On July 29, 2016, the Court of Appeals for the D.C. Circuit issued a decision in United States Sugar Corporation v. EPA, et al that has created substantial uncertainty for owners and operators of industrial, commercial, and institutional boilers and has been viewed as a victory for environmental groups.
The 162-page decision covers three consolidated sets of challenges to different EPA rulemakings concerning hazardous air-pollutant (HAP) emissions: (1) the major source industrial, commercial and institutional boiler NESHAP (IB MACT) rule which generally applies to boilers that have the potential to emit more than 10 tons of a single HAP and 25 tons of a combination of HAPs; (2) the area source IB MACT rule, which generally applies to boilers combusting coal, oil biomass, or other non-waste materials that do not meet the major source IB MACT rule emission thresholds; and (3) a related set of HAP standards applicable to commercial industrial solid waste incinerators (CISWIs).
Of greatest note, the court vacated the currently applicable emission limits in the major source rule for all of the “subcategories” of boilers where the U.S. EPA had excluded units that were co-firing less than 90 percent but more than 10 percent of a certain fuel, like coal or biomass. These units were regulated by the U.S. EPA under the relevant subcategories, but were not considered when setting the applicable emission limitations because the U.S. EPA believed these sources to be dissimilar to boilers that combusted over 90 percent of a particular fuel. In fact, in the November 2011 Revised EPA MACT floor memorandum, U.S. EPA’s consultant, Eastern Research Group, Inc., specifically noted that “not all units are designed to fire or are capable of firing different fuels, and the standards were developed in recognition of this fact.”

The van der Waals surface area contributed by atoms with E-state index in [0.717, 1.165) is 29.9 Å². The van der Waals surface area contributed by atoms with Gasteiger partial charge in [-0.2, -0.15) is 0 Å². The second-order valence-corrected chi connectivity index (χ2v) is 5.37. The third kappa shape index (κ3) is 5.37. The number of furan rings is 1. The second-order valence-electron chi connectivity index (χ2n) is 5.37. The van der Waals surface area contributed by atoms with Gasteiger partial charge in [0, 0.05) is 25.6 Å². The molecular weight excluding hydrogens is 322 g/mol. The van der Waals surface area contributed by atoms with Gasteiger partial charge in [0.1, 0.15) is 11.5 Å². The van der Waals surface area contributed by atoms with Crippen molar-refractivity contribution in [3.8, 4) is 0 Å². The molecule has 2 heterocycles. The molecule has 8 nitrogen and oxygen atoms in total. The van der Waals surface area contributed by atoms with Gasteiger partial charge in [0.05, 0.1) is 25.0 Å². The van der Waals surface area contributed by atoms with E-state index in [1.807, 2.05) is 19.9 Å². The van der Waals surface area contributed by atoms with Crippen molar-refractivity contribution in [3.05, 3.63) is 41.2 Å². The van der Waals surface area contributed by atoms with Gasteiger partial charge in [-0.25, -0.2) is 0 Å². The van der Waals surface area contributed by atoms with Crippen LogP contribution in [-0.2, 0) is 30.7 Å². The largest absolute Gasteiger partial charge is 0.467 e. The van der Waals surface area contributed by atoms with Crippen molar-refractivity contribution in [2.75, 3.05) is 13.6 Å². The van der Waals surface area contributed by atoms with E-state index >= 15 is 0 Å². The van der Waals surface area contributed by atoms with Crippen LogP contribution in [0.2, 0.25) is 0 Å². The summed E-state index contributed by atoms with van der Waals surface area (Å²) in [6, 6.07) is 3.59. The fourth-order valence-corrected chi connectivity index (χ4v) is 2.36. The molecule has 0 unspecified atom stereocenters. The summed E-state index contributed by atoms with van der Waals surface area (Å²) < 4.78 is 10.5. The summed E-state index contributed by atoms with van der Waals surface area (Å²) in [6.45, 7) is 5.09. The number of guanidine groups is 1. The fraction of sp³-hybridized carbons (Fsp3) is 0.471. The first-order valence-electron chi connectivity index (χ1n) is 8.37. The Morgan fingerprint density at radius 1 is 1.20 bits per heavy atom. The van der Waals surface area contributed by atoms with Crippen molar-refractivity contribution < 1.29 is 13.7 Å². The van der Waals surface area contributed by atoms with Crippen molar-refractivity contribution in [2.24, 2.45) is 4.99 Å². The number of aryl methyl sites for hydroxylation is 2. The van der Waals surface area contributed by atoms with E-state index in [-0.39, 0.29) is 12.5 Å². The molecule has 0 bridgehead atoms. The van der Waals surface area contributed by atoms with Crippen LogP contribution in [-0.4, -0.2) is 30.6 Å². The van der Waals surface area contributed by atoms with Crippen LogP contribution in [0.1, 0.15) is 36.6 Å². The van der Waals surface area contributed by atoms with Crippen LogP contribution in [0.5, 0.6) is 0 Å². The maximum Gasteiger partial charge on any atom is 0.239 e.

The court, however, disagreed. It determined that “this disparate treatment makes a difference; several sources excluded from the MACT-floor determination were among the best performing sources (or, in some cases, the single best performing source) in that fuel based subcategory.”
The scope of this remand and vacatur is not immediately clear based on the decision because the specific subcategories impacted by the ruling were not identified. In fact, a review of the underlying documents in the U.S. EPA’s docket for the rulemaking does not clearly disclose which units the agency excluded from the MACT floor determination because of co-firing fuels. U.S. EPA and other interested parties are in the process of reviewing the rulemaking record to determine which subcategories are included in this remand due to exclusion of “higher performing units.”
The court also remanded to the U.S. EPA certain other provisions of the rules. These included the exclusion of boilers regulated under the area source IB MACT rule with synthetic HAP limits from the Title V program; the requirement to set emission standards under the CISWI rule for cyclonic burn barrels, the exclusion of burn-off ovens, soil treatment units, and space heaters from treatment as CISWI units; and, finally, the selection of generally available controlled technology standards versus MACT standards for non-mercury metals for area source boilers.
Additionally, the court remanded the U.S. EPA’s use of carbon monoxide as a surrogate to achieve reductions in non-dioxin and furan organic HAPs. This requirement was remanded without vacatur due to the court’s belief that the U.S. EPA would be able to successfully complete this task on a remand.
While through this decision, the D.C. Circuit Court is sending the U.S. EPA back to the drawing board once again, the U.S. EPA is not yet required to pick up its pencil. The July 29 decision was stayed by the court until seven days after the disposition of any timely filed rehearing petitions. Reconsideration petitions are due on September 12, 2016.
It remains to be seen whether any of the parties to the challenges will seek reconsideration, but in several instances, including the court’s decision to vacate a yet unknown number of emission limitations, there are good arguments that the court has improperly substituted its judgment for U.S. EPA’s technical expertise.